A-618 C. Cystic fibrosis and other bronchiectatic diseases
M.U. Puderbach | Monday, March 11, 16:00 – 17:30 / Room I/K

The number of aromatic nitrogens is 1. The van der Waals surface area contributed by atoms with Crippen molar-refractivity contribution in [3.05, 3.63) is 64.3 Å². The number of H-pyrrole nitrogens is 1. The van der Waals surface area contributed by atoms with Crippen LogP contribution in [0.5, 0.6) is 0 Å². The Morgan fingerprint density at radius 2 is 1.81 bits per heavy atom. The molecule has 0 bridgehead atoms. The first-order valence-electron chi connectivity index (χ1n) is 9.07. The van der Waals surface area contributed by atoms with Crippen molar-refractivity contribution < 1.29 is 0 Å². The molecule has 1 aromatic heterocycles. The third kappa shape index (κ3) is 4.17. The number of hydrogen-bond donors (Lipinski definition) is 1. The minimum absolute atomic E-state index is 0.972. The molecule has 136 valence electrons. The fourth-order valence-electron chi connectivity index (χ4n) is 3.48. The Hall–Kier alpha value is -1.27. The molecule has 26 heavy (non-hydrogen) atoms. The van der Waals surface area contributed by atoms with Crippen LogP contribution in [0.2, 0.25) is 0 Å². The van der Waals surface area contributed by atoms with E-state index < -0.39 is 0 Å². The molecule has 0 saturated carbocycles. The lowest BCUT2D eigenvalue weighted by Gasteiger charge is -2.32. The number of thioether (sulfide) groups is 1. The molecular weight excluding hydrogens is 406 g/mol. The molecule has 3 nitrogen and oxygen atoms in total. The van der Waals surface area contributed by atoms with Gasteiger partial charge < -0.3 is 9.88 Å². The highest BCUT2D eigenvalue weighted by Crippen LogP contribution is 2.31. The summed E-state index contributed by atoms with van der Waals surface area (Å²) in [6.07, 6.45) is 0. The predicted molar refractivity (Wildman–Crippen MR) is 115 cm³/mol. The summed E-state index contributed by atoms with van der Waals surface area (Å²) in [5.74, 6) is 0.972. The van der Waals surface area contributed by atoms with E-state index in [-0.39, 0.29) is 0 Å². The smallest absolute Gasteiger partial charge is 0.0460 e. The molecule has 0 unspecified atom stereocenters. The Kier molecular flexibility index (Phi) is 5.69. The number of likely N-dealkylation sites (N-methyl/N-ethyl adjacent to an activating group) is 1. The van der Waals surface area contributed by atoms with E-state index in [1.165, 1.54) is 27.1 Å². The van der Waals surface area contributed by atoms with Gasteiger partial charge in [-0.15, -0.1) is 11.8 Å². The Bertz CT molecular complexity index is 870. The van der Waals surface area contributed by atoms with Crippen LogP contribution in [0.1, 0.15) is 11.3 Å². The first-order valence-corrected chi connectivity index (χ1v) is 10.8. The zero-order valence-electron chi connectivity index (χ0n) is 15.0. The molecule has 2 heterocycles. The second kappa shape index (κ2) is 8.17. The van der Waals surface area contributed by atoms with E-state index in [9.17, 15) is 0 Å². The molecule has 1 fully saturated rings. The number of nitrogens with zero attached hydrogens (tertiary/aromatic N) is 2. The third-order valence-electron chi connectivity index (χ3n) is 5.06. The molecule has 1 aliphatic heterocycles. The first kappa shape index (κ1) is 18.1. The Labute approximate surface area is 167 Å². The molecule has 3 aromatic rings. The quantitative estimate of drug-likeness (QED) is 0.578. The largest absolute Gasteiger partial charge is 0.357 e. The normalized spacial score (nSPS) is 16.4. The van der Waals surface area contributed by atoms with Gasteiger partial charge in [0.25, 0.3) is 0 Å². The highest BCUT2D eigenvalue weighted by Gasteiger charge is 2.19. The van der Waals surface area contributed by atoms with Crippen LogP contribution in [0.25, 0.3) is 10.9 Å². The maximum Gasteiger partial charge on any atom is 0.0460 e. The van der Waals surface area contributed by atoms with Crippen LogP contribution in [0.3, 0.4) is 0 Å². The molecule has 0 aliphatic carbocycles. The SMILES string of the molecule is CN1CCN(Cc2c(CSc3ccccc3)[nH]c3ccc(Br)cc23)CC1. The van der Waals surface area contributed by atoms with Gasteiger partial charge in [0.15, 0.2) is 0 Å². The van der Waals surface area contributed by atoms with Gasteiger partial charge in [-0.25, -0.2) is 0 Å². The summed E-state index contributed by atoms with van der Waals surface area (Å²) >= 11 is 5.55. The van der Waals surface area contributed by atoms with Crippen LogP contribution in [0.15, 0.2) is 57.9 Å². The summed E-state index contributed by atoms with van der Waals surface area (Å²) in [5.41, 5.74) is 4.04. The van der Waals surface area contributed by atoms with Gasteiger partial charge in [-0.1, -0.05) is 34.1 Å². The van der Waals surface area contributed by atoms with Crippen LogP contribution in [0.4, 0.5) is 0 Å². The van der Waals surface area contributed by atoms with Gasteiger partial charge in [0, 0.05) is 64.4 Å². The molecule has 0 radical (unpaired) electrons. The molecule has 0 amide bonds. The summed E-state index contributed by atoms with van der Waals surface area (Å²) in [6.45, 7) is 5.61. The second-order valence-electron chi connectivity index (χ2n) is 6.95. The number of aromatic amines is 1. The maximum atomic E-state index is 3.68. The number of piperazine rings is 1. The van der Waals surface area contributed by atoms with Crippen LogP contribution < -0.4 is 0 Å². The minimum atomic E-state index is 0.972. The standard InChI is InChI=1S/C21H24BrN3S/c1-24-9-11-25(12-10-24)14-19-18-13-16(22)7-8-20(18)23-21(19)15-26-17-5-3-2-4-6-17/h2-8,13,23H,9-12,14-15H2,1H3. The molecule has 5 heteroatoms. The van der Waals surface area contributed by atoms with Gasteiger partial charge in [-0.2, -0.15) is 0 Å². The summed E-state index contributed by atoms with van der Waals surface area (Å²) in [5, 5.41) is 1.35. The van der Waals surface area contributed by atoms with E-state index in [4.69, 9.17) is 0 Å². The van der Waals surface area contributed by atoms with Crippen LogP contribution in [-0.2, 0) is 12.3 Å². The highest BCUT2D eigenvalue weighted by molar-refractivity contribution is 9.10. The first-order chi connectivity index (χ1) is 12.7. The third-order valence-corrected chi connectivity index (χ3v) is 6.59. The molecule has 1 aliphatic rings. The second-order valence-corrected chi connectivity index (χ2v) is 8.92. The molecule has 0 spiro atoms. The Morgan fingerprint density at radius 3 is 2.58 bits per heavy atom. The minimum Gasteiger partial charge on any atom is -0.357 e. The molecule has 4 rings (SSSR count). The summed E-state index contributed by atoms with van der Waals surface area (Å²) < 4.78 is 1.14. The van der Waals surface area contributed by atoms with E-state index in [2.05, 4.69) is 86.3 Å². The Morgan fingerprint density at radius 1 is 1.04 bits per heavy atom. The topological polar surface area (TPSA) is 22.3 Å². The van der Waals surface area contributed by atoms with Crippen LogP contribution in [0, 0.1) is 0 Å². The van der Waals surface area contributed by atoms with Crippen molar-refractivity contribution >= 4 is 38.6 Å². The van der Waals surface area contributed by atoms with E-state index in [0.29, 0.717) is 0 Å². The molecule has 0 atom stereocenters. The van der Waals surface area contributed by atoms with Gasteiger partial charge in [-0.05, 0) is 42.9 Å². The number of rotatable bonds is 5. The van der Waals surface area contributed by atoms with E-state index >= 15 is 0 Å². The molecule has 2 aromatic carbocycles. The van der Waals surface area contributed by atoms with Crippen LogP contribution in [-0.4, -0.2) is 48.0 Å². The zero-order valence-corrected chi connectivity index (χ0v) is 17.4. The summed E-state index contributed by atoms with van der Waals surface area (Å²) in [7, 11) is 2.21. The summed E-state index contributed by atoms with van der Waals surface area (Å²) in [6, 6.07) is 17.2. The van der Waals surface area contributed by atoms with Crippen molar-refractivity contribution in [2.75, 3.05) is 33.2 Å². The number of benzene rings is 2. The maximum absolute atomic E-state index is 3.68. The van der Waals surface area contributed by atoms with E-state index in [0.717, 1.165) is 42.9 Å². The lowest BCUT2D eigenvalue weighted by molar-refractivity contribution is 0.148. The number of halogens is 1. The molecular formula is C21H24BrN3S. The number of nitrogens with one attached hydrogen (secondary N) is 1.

Several different diseases go along with the development of bronchiectasis. Bronchiectasis may result from chronic infection, proximal airway obstruction, or congenital bronchial abnormality. In cystic fibrosis, bronchiectasis is one of the key features of lung involvement. Bronchiectasis can present with a variety of non-specific clinical symptoms, including hemoptysis, cough, and hypoxia. Bronchiectasis is defined as localized or diffuse irreversible dilatation of the cartilage-containing airways or bronchi. The imaging gold standard for bronchiectasis is thin-section CT. Morphologic criteria on thin-section CT scans include bronchial dilatation with respect to the accompanying pulmonary artery (signet ring sign), lack of tapering of bronchi, and identification of bronchi within 1 cm of the pleural surface. Bronchiectasis may be classified as cylindric, varicose, or cystic, depending on the appearance of the affected bronchi. It is often accompanied by bronchial wall thickening, mucoid impaction, and small-airways abnormalities. Besides CT, nowadays MRI of the lung is able to image the relevant morphological features of bronchiectasis. In addition, functional changes due to bronchiectasis can be studied.